683 words - 3 pages Applications of Symbolic Interactionism Theory George Herbert Mead begins his discussion of symbolic interactionism (talking with others) by defining three core principles that deal with meaning, language, and thought. The theory states that meaning is the construction of social reality. Humans act toward people or things on the basis of the meanings they assign to those people or things. The second principle of symbolic interactionism

The Social Action Theory And Symbolic Interactionism

1302 words - 5 pages The Social Action Theory and Symbolic Interactionism Max Weber believed that individuals were the key to society. He developed social action theory, the purpose of which was to find out why individuals function in certain ways. He thought that every social action performed by an individual had a meaning attached to it. Social actions are the result of conscious thought processes that take into consideration the

Structural Funcionalism, Conflict Theory, And Symbolic Interactionism

1640 words - 7 pages some conflict theories and theorists, this flux is typically in the form of small changes in the societal environment that does not include total social revolution. Symbolic Interactionism The symbolic interactionist perspective is a micro-sociological school of thought that focuses in on the actors that make up society, with those actors being human beings. It is very closely related to social psychology due to the fact that it is one of the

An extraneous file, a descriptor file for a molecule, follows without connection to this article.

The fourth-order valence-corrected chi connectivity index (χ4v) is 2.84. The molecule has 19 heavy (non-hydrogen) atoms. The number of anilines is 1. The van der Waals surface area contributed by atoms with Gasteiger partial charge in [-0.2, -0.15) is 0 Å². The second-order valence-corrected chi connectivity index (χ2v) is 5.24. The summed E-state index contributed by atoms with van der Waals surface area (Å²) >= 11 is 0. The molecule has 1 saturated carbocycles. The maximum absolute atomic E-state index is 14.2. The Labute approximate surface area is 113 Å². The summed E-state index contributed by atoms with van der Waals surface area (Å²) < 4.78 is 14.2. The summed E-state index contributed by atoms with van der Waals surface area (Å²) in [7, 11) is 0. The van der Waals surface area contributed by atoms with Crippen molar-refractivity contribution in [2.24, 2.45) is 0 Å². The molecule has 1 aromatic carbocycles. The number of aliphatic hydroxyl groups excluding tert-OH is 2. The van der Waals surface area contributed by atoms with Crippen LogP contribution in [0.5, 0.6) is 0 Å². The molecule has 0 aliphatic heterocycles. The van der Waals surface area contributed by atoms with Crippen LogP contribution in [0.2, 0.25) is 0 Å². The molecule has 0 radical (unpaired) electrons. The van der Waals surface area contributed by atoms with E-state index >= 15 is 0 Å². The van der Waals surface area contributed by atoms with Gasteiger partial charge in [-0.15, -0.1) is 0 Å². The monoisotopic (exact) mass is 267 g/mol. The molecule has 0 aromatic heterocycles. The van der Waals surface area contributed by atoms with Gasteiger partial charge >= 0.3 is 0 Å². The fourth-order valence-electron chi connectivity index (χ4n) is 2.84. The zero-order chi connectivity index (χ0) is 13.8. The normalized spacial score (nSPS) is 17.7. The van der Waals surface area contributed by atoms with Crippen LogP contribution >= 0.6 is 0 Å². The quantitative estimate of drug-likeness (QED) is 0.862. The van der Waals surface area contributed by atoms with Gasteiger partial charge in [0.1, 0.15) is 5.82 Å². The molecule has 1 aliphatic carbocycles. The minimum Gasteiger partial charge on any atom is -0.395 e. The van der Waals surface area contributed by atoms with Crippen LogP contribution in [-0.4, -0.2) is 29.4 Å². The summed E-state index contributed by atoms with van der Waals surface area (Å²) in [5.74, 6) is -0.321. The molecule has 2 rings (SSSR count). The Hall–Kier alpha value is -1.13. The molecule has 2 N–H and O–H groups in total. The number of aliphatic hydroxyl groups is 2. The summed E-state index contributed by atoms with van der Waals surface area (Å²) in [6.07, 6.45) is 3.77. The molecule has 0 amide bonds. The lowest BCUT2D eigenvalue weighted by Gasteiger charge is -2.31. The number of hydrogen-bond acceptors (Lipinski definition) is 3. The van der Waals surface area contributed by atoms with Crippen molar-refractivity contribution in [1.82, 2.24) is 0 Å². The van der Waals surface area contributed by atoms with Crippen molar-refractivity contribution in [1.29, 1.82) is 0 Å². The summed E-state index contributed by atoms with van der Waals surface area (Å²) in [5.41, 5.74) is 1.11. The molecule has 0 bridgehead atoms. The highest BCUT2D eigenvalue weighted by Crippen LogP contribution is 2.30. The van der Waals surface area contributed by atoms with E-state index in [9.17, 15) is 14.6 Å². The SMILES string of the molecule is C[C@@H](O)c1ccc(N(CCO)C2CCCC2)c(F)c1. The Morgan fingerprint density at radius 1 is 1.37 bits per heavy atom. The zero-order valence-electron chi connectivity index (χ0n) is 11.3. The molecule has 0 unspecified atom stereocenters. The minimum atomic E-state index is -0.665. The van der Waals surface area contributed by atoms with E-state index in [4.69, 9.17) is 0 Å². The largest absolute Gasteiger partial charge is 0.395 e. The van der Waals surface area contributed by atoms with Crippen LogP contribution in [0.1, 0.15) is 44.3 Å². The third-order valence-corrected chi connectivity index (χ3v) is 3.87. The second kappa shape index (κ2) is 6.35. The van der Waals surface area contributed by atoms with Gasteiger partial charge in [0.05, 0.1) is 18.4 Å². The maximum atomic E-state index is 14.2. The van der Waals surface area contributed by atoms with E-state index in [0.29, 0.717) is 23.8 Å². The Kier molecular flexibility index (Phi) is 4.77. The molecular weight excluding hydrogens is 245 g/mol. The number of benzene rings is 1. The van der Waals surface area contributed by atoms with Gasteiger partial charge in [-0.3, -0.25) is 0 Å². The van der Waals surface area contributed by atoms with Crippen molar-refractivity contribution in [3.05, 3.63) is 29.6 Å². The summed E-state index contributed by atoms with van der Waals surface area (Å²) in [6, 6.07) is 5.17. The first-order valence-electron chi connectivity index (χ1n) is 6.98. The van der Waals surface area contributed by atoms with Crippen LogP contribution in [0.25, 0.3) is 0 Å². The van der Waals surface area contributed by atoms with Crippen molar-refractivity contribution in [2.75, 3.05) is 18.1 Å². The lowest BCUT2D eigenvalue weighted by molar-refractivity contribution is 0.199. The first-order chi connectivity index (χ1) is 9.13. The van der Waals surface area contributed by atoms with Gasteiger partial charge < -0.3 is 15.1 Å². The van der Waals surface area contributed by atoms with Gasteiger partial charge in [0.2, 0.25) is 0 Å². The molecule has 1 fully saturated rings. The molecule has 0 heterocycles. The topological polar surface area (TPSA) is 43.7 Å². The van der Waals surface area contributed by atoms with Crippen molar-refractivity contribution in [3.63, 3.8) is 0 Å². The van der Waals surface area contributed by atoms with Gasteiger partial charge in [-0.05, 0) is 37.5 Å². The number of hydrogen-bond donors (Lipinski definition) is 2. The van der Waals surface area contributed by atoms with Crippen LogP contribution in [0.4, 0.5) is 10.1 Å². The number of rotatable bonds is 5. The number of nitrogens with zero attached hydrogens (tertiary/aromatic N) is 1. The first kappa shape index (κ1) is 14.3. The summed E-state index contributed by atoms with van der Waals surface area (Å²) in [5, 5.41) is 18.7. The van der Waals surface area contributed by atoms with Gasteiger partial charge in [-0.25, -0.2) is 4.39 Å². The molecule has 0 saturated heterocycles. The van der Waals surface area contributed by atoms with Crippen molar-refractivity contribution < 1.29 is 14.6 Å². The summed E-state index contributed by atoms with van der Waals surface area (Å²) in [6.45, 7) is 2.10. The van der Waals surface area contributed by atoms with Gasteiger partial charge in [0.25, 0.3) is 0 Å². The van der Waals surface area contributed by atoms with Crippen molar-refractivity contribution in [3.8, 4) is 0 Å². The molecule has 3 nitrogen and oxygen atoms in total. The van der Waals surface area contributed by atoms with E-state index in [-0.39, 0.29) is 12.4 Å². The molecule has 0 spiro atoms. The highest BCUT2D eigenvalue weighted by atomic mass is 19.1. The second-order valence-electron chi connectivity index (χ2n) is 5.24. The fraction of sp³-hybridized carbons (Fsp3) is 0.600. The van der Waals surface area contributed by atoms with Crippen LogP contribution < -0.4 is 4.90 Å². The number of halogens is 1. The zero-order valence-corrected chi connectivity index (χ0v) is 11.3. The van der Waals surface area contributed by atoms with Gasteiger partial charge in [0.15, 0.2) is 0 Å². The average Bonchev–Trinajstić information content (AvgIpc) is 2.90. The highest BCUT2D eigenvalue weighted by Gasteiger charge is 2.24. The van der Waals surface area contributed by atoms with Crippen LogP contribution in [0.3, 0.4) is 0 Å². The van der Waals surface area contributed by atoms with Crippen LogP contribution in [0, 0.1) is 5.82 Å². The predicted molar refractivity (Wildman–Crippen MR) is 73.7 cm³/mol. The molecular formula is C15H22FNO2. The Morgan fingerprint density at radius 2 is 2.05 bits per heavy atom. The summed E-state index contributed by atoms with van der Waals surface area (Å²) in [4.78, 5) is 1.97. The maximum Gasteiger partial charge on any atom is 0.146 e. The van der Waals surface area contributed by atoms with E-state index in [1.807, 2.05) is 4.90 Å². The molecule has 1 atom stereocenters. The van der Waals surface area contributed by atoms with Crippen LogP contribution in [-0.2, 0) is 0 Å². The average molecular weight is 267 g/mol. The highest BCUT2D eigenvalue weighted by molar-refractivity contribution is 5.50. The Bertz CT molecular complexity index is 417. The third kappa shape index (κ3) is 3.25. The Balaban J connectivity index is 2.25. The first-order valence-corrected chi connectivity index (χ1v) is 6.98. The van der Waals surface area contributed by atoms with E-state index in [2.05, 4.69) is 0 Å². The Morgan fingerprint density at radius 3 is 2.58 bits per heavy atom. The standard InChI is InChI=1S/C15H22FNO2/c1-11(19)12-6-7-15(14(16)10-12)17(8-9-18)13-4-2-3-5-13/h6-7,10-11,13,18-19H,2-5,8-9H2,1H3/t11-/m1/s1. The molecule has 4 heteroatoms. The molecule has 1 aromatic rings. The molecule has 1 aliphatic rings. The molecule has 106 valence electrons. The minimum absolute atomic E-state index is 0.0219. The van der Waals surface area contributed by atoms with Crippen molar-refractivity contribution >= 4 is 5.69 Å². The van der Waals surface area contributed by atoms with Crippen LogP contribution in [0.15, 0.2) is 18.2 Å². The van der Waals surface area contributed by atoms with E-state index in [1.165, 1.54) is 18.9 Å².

Routine Activity Theory And Rational Choice Theory

1396 words - 6 pages The study of criminology is why individuals commit crimes and why they behave in certain situations. When you understand why someone might commit a crime, you can come up with ways to prevent or control the crime. There are several different theories in criminology, in this paper I will be discussing Routine Activity Theory and Rational Choice theory. I will be comparing and contrasting as well between the two of these theories. Routine